With ActionHost this is really simple to do – without knowledge of the necessary parameters. Just add a link to your text 'javascript:void(0)', drop an ActionHost stack onto your page. Set the parameters to look for part of the text contained within your link 'French' for instance, or 'language' (case sensitive!) and tell ActionHost that you wish to change 'lang' – in this case to 'fr'.
If you'd like to have a button in the menu bar that prints your page, or returns your visitor to the previous page, it's as simple as adding the corresponding text to the menu and setting an action as described above.

The following new action types have been added to ActionHost v2:
• Add an HTML5 data attribute and value to the link
• Apply a unique ID selector name to the link
• Force a linked file to download (in newer web browsers) and give it a new file name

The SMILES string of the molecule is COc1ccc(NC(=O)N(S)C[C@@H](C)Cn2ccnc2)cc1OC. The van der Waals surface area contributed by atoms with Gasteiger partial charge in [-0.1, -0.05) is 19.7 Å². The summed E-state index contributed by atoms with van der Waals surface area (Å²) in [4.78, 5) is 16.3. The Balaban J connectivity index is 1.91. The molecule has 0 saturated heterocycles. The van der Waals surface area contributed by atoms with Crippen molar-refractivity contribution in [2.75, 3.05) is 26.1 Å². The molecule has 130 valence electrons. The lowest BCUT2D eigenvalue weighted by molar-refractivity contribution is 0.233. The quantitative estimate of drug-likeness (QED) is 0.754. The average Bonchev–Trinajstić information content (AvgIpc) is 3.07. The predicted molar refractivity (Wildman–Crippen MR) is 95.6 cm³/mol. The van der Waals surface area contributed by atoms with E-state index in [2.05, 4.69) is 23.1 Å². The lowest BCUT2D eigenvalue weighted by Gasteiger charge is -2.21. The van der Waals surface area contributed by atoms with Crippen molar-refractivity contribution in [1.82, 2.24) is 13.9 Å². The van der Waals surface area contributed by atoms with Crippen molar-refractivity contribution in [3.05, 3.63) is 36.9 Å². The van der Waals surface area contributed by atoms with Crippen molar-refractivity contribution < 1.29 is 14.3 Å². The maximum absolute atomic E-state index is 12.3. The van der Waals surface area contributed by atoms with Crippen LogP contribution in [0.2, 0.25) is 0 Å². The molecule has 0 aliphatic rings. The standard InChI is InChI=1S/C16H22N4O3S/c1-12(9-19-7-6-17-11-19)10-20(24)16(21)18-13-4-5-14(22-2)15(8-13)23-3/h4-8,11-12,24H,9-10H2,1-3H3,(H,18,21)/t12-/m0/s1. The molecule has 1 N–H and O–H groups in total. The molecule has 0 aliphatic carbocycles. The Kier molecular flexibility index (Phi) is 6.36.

• Print the current webpage (or save it as a PDF)
• Reload the current webpage
• Navigate back to the previous webpage, that the user came from
• Switch the website language using RWML v2 (due for release very shortly)
• Execute custom jQuery Javascript code

ActionHost has now morphed into a stack that even I can understand and find useful!

Stack Settings

Trigger Properties
Trigger Type - Link Text, Link URL.
Trigger Condition - Equal To, Contains, Starts With.
Trigger Value - The succession of characters to look for.
Action Properties
15 Options - As listed above, plus options such as View PaySnap Cart, Cartloom etc.
The remaining options are variable, depending upon the action requested.